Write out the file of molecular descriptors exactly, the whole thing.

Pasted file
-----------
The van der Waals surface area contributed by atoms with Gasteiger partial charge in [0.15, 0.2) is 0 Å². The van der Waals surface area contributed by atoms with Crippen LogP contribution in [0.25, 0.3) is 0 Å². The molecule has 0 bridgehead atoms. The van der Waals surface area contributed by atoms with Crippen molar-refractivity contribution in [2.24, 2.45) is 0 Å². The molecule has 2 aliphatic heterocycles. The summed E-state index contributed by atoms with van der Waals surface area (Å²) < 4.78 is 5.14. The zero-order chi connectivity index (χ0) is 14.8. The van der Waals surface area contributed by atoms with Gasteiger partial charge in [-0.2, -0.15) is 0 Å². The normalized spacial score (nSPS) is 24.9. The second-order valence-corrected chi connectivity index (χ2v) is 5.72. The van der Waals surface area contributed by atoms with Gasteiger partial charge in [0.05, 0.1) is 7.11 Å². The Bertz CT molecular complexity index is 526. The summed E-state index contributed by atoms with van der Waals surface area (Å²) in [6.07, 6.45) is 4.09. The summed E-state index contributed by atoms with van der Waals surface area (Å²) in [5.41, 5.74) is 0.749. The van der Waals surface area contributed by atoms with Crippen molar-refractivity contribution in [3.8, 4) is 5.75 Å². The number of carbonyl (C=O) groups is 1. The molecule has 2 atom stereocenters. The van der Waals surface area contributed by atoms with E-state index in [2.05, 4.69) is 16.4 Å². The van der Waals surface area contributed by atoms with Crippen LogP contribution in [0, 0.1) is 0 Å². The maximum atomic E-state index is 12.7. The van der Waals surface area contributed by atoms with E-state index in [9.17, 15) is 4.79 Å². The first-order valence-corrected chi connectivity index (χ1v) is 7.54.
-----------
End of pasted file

The van der Waals surface area contributed by atoms with Gasteiger partial charge in [0.15, 0.2) is 0 Å². The van der Waals surface area contributed by atoms with Crippen LogP contribution in [0.25, 0.3) is 0 Å². The molecule has 0 bridgehead atoms. The van der Waals surface area contributed by atoms with Crippen molar-refractivity contribution in [2.24, 2.45) is 0 Å². The molecule has 2 aliphatic heterocycles. The summed E-state index contributed by atoms with van der Waals surface area (Å²) < 4.78 is 5.14. The zero-order chi connectivity index (χ0) is 14.8. The van der Waals surface area contributed by atoms with Gasteiger partial charge in [-0.2, -0.15) is 0 Å². The normalized spacial score (nSPS) is 24.9. The second-order valence-corrected chi connectivity index (χ2v) is 5.72. The van der Waals surface area contributed by atoms with Gasteiger partial charge in [0.05, 0.1) is 7.11 Å². The Bertz CT molecular complexity index is 526. The summed E-state index contributed by atoms with van der Waals surface area (Å²) in [6.07, 6.45) is 4.09. The summed E-state index contributed by atoms with van der Waals surface area (Å²) in [5.41, 5.74) is 0.749. The van der Waals surface area contributed by atoms with Crippen molar-refractivity contribution in [3.8, 4) is 5.75 Å². The number of carbonyl (C=O) groups is 1. The molecule has 2 atom stereocenters. The van der Waals surface area contributed by atoms with E-state index in [2.05, 4.69) is 16.4 Å². The van der Waals surface area contributed by atoms with Crippen LogP contribution in [0, 0.1) is 0 Å². The maximum atomic E-state index is 12.7. The van der Waals surface area contributed by atoms with E-state index in [9.17, 15) is 4.79 Å². The first-order valence-corrected chi connectivity index (χ1v) is 7.54.